15. 15. BUSINESS RISK FACTORS  Management Risk  Planning  Organizing  Reporting  Monitoring  Strategic Risk  Research and Development  Product Design  Market Dynamics  Economic
  16. 16. OPERATIONAL RISK  People Risk  Relationships  Ethics  Legal Risk  Compliance  Control  System Risk  Hardware  Software  External Risk  Event  Client  Security
  17. 17. PERCEPTION OF ISLAMIC BANKING INDUSTRY ABOUT RISKS  The research asked Islamic banks to rank the Islamic modes of finance used by them from 1 (least severe) to 5 (most severe) in terms of risks.  Responses of some Major Islamic banks are included.
  19. 19. CREDIT RISK
  20. 20. MARKET RISK
  23. 23. SHARIAH PERSPECTIVE  No Risk No Reward principle (Al Ribh Bi Daman)  Measures taken by Hazrat Yousuf (A.S) for drought (Ahsan ul Qasas)  Do not give your Amwal to Sufahaa  Writing of contracts – whether spot or deferred (Legal risk, Documentation risk etc.)  Maqasid-e-Shariah  Protection of Izat, Jaan, ‘Aql, Maal, Nasl
  24. 24. RISK MITIGATION TOOLS Following are the tools for the mitigation of risk. Pledge of assets as collateral  Inventories, Shares, Sukuk, Units etc. Third party Guarantee Personal Guarantee Promise Charge on deposits and assets Takaful Hamish Jiddiya Urbun Khiyar / Option Parallel contract, if permissible
  26. 26. RISK MEASUREMENT  Risk measurement deals with quantification of risk exposures. It includes:  Risk measurement methods  Traditional  GAP analysis  Duration analysis  Statistical analysis  Scenario analysis  Modern portfolio theory  Variation from the mean
  27. 27. RISK MANAGEMENT GOVERNANCE  Risk management Governance structure Managing Director Chief Risk Officer Board Board Risk Committee Board Risk Committee Board Audit Committee Board Audit Committee Other Board sub committees Other Board sub committees Chief Internal Auditor Compliance / Shariah SupportSupport CFO, CTO, etc CFO, CTO, etc Business Divisions Business Divisions HRHR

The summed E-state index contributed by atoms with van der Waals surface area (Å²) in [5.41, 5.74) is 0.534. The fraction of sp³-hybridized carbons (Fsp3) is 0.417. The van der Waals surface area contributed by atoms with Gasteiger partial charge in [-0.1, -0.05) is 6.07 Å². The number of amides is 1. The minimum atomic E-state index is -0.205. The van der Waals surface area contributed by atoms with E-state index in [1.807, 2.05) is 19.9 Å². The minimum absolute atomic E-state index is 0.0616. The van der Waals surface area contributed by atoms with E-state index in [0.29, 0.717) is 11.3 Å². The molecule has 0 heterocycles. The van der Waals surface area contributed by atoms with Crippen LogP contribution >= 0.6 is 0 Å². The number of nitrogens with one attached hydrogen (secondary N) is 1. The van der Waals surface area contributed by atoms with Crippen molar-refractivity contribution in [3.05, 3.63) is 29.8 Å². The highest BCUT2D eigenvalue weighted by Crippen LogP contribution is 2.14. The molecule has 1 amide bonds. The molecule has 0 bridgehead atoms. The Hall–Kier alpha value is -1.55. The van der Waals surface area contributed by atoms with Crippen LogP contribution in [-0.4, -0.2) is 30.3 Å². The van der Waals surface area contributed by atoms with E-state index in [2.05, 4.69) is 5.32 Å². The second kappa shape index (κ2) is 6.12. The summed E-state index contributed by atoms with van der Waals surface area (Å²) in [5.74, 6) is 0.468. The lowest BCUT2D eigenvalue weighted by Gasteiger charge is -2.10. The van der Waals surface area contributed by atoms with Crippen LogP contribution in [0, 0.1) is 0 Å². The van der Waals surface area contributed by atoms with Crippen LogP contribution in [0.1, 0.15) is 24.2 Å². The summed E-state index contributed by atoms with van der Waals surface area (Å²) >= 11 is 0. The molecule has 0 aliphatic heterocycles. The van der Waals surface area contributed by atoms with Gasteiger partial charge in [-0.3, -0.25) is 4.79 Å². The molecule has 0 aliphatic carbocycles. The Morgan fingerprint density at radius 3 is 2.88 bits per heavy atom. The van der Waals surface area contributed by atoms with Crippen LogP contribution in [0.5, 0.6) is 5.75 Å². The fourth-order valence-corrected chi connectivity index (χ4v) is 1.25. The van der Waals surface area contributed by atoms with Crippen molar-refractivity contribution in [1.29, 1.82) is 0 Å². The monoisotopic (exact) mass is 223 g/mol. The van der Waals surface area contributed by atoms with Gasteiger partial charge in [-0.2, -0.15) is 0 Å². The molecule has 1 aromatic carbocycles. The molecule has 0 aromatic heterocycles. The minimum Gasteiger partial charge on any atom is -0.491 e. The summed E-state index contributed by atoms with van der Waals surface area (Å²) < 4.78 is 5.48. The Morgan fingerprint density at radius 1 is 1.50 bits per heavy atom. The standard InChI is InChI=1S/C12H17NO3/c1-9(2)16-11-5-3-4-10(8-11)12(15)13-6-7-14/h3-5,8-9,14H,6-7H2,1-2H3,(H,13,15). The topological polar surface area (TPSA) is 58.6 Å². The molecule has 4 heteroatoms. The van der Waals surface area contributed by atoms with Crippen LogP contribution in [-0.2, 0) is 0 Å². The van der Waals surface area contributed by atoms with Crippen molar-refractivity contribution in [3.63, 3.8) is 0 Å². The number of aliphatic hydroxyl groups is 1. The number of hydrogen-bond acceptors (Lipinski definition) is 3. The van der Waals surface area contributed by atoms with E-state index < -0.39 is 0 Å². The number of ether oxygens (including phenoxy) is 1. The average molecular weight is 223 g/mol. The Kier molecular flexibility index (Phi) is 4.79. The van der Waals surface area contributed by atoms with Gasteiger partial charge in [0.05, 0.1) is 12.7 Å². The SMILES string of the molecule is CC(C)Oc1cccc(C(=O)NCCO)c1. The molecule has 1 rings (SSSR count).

28. 28. GUIDING PRINCIPLES FOR RISK MANAGEMENT These includes •BASEL Committee on Banking Supervision •Islamic Financial Services Board (IFSB) •Bank Negara Malaysia (BNM) •Institute of International Finance (IIF)
  29. 29. BASEL  1988 Capital Accord (Basel I)  Regulatory based  Set out requirements to calculate capital charge i.e. the amount of capital to be set aside to absorb potential loss across banks and across countries  One size fits all  1996 Basel I (Amendments)  Market Risk was incorporated into Basel I  2004 International Convergence of Capital Measurement and Capital Standards (Basel II)  Aims to make capital requirements more risk sensitive  Includes Operational Risk  Bank shall be subject to 3 mutually reinforcing pillars  2010 Basel III (Response to Financial Crisis)  Enhanced capital ratios, liquidity ratios, leverage ratio
  30. 30. IFSB STANDARDS WWW.IFSB.ORG  IFSB-1 Guiding Principles of Risk Management  IFSB-2 Capital Adequacy Standard  IFSB-3 Corporate Governance  IFSB-4 Transparency and Market Discipline  IFSB-5 Supervisory Review Process  IFSB-6 Islamic Collective Investment Schemes  IFSB-7 Sukuk, Securitizations and Real Estate  IFSB-8 Takaful  IFSB-9 Conduct of Business  IFSB-10 Shariah Governance Systems